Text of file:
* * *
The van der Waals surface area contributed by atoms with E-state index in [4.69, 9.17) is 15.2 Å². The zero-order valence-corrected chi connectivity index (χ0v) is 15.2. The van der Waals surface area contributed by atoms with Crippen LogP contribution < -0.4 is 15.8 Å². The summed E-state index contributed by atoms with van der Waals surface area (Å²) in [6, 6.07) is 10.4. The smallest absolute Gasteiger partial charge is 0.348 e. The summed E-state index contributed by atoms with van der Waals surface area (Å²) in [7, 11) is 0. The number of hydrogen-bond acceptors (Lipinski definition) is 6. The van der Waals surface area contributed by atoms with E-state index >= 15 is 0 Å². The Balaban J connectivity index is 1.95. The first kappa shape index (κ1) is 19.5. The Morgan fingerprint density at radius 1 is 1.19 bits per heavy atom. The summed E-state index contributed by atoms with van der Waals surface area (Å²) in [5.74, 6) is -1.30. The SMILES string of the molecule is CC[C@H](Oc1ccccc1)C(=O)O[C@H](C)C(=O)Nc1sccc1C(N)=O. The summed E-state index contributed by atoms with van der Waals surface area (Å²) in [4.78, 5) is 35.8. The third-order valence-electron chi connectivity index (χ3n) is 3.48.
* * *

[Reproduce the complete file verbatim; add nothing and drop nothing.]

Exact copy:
The van der Waals surface area contributed by atoms with E-state index in [4.69, 9.17) is 15.2 Å². The zero-order valence-corrected chi connectivity index (χ0v) is 15.2. The van der Waals surface area contributed by atoms with Crippen LogP contribution < -0.4 is 15.8 Å². The summed E-state index contributed by atoms with van der Waals surface area (Å²) in [6, 6.07) is 10.4. The smallest absolute Gasteiger partial charge is 0.348 e. The summed E-state index contributed by atoms with van der Waals surface area (Å²) in [7, 11) is 0. The number of hydrogen-bond acceptors (Lipinski definition) is 6. The van der Waals surface area contributed by atoms with E-state index >= 15 is 0 Å². The Balaban J connectivity index is 1.95. The first kappa shape index (κ1) is 19.5. The Morgan fingerprint density at radius 1 is 1.19 bits per heavy atom. The summed E-state index contributed by atoms with van der Waals surface area (Å²) in [5.74, 6) is -1.30. The SMILES string of the molecule is CC[C@H](Oc1ccccc1)C(=O)O[C@H](C)C(=O)Nc1sccc1C(N)=O. The summed E-state index contributed by atoms with van der Waals surface area (Å²) in [4.78, 5) is 35.8. The third-order valence-electron chi connectivity index (χ3n) is 3.48.